Assessing Nurse Practitioner Preparedness When Caring for Childhood Cancer Survivors
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PublisherThe University of Arizona.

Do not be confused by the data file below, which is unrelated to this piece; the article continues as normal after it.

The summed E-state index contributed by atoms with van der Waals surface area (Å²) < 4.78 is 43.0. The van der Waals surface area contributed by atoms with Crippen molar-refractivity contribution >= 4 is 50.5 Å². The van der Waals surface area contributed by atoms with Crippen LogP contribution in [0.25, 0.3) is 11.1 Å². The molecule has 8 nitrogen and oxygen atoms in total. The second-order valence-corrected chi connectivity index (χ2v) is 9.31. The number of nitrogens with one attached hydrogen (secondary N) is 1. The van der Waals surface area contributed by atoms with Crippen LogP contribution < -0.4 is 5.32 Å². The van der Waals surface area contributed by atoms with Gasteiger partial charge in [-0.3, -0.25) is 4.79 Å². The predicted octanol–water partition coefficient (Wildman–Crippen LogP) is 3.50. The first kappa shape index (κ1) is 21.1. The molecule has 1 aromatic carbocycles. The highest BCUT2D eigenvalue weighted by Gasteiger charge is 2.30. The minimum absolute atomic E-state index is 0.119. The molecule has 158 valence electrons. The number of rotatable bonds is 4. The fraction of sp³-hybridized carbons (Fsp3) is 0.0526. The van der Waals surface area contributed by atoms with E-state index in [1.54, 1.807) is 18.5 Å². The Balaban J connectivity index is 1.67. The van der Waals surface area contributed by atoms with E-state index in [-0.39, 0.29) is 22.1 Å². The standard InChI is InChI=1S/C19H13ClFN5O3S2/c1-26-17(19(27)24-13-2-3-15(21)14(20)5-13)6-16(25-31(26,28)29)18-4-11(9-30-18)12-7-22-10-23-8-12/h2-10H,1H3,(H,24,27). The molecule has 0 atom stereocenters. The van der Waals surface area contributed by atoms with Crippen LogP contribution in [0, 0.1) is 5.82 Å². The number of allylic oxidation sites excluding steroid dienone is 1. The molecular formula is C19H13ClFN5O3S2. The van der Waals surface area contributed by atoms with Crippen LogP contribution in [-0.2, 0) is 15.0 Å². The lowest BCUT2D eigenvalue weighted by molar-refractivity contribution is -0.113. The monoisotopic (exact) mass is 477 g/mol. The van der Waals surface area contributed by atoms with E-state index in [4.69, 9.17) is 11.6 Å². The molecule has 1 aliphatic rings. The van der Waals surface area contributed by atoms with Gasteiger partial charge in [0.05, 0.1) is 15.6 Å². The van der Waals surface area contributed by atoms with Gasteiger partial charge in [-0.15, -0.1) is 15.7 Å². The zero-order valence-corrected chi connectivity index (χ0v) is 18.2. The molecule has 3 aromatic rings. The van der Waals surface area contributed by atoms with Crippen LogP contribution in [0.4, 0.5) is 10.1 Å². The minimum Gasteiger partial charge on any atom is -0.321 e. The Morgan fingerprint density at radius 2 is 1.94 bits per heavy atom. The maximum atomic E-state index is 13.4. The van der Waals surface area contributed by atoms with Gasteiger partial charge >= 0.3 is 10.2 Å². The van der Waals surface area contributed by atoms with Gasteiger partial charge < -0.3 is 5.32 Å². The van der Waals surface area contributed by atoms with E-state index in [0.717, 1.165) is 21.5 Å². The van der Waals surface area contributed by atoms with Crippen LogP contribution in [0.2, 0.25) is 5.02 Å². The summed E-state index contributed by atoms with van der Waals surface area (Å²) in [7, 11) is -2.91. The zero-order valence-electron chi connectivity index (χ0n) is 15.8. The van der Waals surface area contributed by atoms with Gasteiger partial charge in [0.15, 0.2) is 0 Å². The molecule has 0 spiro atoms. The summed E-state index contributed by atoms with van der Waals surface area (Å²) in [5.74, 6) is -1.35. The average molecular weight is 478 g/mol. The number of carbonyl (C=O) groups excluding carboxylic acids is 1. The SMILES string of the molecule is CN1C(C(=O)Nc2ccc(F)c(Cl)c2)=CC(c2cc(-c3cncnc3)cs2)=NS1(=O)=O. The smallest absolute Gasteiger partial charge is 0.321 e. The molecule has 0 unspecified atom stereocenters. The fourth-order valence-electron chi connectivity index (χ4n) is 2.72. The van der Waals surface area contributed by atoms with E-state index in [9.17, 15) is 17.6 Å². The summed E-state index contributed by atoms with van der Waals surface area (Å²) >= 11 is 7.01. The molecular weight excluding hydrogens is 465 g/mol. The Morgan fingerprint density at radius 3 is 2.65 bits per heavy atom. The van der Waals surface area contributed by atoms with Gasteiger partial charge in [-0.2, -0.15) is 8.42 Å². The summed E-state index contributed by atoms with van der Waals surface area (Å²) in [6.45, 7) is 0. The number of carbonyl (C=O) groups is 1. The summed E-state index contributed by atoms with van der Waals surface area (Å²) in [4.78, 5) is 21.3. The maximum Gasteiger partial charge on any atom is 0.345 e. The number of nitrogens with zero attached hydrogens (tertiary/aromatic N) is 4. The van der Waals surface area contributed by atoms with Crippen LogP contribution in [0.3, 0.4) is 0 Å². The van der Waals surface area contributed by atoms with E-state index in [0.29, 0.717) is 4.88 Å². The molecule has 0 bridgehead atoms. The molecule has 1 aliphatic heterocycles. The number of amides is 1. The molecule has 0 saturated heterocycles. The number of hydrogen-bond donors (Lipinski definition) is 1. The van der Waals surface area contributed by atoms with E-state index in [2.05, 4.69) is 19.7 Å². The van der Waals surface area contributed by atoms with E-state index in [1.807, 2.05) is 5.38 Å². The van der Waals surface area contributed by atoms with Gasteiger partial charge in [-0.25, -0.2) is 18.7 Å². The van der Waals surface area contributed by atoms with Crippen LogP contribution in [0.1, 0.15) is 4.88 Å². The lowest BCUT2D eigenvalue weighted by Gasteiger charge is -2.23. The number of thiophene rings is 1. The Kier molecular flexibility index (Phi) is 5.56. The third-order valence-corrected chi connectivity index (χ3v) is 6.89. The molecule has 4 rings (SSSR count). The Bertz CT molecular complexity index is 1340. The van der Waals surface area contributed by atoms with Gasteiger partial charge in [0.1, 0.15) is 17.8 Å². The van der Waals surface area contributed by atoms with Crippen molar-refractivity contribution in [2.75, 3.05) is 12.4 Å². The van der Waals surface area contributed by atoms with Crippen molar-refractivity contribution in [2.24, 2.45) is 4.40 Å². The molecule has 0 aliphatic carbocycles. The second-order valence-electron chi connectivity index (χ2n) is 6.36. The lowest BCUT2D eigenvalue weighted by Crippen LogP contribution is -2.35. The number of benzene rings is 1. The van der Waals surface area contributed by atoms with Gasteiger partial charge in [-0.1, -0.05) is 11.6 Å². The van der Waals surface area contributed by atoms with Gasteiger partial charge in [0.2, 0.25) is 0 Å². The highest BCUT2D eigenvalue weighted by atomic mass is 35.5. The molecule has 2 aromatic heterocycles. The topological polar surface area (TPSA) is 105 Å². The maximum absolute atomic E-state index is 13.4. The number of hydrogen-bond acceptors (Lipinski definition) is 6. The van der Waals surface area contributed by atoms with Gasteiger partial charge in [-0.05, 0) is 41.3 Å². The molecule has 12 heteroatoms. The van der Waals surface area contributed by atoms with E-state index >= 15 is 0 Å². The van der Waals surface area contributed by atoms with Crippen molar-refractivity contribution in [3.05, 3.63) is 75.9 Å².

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AbstractBackground: The rate of childhood cancer survivors has grown to nearly 80% in the past few decades. Current evidence reveals that primary care providers report feeling unprepared with inadequate knowledge about the variable types of late effects and diagnostic screenings recommended for childhood cancer survivors (Dulko et al., 2013; Potosky et al., 2011). However, the current evidence reflects data mainly from physicians. None of the current literature addresses the specific preparedness of primary care nurse practitioners. Such data would be helpful in better understanding how education and current resources affect nurse practitioner preparedness for such a narrow, but growingly prevalent, patient population.Purpose: To assess primary care nurse practitioner preparedness when caring for childhood cancer survivors.Methods: This descriptive study obtained data using a survey disseminated to primary care nurse practitioner members of the Puget Sound Nurse Practitioner Association in Seattle, WA. Analysis was conducted by calculating the means and modes for each survey item. Results: This sample (n=5) revealed that 50% of nurse practitioners identify as feeling adequately trained to care for childhood cancer survivors. Time and insurance coverage were not found to be barriers to care. Less than 50% of nurse practitioners utilized guidelines from the Children’s Oncology Group. The most wanted resources included the Children’s Oncology Group guidelines, survivor care plans, and electronic health record prompts. Discussion: According to the results of this study imply that nurse practitioners in the Seattle area feel adequately prepared to care for childhood cancer survivors. In addition, nurse practitioners identify that clinical practice guidelines may be beneficial in guiding their care. However, certain limitations, including small sample size, may affect the trustworthiness of the results. Thus, more research is warranted to gather more comprehensive knowledge and understanding regarding nurse practitioner preparedness when caring for childhood cancer survivors in the primary care setting.